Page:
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YouTube’s move to promote more so-called “authoritative sources” has wiped out $70 billion from Google’s value

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Alphabet, the parent company of Google and several other subsidiaries have suffered from a sharp decline in revenue. The stock value of the company went down more than 8% on Tuesday, wiping out $70 billion in value.

This Monday, it was reported that the ad revenue grew by 15% when compared to the previous year’s growth of 24%. Shortly after this report was out, Alphabet saw a huge decline as the stock went down more than 8%.

Ruth Porat, CFO of Alphabet said that this decline in ad revenue can be attributed to the issues surrounding YouTube and the new changes that they have been implementing in the recent past. She also suggested that they were willing to miss out on some short-term earnings for the sake of their company’s long-term health.

Ruth Porat:

“While YouTube clicks continue to grow at a substantial pace in the first quarter, the rate of YouTube click growth rate decelerated versus a strong Q1 last year, reflecting changes that we made in early 2018, which we believe are overall additive to the user and advertiser experience.”

If we rewind the clock to a year ago, it’s quite simple to understand what exactly happened with YouTube. Google implemented several changes to YouTube in the first quarter of 2018. Algorithms were designed and deployed to stop any “harmful” content such as conspiracy theories, fake news and so on from appearing on recommendation feed. For instance, if there was a shooting at a school, YouTube would recommend you videos about this incident from authoritative sources such as news channels but would avoid showing you any recommendations of “conspiracy theories” or more surrounding such an incident.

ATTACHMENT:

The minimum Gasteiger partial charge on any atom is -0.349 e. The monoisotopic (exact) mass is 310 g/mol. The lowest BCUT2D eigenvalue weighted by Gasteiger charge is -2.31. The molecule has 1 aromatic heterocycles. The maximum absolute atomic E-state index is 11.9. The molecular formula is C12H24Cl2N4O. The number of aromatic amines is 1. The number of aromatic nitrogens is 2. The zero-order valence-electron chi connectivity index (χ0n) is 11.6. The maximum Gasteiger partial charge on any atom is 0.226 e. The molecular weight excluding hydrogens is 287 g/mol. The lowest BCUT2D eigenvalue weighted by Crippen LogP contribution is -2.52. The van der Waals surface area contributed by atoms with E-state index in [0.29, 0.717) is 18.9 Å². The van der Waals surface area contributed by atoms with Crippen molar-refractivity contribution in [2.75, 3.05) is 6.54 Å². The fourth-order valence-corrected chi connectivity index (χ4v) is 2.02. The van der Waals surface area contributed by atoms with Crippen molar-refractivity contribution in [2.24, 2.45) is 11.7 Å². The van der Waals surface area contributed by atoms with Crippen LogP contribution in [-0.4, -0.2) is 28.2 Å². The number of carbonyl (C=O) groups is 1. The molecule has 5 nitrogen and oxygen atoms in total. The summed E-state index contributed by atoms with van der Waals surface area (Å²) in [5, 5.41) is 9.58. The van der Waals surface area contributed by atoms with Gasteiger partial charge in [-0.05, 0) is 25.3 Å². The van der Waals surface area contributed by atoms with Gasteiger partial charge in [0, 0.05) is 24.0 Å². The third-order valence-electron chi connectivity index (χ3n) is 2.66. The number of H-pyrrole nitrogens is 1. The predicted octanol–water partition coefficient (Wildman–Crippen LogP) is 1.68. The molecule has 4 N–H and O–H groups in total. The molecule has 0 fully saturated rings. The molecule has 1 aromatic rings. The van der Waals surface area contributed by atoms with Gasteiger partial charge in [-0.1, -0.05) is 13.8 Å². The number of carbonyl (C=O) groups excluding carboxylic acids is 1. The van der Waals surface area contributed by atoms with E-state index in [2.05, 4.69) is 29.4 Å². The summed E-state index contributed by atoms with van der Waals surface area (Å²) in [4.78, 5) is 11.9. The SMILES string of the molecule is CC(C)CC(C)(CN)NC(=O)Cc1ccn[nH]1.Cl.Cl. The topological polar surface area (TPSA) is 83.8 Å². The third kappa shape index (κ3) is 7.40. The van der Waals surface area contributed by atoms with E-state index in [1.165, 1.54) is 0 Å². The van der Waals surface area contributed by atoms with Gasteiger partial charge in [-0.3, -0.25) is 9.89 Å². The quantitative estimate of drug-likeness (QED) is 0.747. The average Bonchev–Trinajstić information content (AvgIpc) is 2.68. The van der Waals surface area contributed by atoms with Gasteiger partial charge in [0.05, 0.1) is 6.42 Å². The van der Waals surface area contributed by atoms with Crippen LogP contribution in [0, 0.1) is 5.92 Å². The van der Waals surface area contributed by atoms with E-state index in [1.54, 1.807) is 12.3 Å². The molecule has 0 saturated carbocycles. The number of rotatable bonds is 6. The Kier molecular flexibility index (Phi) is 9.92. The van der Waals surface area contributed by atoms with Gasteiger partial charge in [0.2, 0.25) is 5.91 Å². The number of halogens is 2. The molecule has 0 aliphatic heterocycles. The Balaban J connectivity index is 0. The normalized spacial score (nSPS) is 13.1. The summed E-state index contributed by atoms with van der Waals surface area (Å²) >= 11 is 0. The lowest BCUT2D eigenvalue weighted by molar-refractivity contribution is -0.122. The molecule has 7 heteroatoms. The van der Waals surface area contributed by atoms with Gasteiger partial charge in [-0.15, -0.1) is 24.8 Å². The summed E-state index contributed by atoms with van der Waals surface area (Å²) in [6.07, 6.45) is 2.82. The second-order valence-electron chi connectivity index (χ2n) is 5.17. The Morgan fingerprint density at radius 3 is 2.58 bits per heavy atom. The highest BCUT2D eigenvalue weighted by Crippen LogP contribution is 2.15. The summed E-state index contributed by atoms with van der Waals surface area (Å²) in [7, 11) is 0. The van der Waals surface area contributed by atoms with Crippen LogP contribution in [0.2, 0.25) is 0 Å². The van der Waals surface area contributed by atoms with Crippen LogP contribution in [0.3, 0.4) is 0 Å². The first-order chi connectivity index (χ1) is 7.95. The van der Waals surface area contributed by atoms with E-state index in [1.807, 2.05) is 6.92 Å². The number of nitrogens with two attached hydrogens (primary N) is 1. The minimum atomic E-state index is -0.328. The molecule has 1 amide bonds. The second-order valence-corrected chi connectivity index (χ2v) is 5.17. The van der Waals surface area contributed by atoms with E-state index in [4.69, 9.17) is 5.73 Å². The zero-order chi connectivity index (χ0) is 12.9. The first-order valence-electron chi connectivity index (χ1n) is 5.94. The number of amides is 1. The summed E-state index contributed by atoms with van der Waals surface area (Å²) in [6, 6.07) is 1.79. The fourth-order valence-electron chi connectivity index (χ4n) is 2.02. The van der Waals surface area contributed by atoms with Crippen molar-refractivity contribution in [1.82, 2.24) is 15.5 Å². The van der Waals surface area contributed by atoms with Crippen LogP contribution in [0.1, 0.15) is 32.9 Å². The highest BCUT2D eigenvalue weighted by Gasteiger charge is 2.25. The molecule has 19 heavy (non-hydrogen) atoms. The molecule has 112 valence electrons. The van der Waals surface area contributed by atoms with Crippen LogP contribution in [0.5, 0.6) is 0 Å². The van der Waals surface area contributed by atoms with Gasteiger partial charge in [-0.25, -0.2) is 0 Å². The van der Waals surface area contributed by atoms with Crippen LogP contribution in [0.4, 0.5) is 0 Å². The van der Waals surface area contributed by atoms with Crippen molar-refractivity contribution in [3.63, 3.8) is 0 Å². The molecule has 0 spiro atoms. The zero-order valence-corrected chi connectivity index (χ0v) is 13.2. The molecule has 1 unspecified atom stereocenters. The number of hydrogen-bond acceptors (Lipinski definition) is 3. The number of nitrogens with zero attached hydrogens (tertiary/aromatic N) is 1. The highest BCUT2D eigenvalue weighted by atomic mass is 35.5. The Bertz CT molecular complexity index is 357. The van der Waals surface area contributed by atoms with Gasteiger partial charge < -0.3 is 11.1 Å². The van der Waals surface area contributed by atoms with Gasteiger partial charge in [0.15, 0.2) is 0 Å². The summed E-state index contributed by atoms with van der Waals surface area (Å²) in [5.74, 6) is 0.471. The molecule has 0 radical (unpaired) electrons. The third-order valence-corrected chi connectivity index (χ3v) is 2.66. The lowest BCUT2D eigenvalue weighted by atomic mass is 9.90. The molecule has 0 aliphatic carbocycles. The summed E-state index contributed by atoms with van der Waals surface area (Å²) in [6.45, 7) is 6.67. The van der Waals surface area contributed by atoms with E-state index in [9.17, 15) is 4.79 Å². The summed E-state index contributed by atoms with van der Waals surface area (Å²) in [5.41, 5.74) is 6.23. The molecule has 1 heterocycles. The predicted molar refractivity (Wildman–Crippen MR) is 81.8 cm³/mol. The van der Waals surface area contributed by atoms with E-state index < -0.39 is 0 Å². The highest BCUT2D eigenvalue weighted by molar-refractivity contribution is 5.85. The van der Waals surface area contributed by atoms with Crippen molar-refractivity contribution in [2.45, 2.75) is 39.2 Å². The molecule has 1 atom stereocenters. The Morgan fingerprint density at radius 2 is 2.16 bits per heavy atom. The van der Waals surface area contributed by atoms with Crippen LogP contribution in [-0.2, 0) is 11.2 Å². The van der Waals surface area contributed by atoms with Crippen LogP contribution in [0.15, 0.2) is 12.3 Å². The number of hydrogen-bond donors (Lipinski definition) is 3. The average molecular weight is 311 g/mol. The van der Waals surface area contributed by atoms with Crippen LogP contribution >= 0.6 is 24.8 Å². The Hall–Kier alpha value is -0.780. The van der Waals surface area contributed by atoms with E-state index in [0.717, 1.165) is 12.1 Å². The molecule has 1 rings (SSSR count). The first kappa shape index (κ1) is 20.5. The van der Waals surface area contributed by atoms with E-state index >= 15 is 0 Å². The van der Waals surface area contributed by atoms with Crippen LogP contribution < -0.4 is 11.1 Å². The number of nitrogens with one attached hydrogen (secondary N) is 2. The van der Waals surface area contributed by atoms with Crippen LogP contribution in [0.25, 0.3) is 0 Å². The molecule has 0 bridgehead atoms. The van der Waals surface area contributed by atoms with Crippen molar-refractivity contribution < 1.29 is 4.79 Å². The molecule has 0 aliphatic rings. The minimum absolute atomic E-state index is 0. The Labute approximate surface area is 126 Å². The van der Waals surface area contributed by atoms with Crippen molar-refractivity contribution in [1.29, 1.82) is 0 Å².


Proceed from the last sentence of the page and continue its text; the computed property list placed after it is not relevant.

The mainstream media have been campaigning and pushing for YouTube to squash independent creators and to instead favor more mainstream sources. However, relatively speaking, those mainstream sources like The Guardian and CNN don’t interest many YouTube viewers. YouTube’s audience want more authentic and personal content from original creators, not mass media organizations.

The banning of Alex Jones and other similar independent creators have been a costly mistake.

On top of this, thousands of channels and videos violating the so-called “content policies” of YouTube were wiped out. Though these videos were questionably violating few guidelines, they were the ones to drive the engagement rates up. When YouTube got rid of such videos and creators, it is inevitable to see such a fall in ad-revenue.

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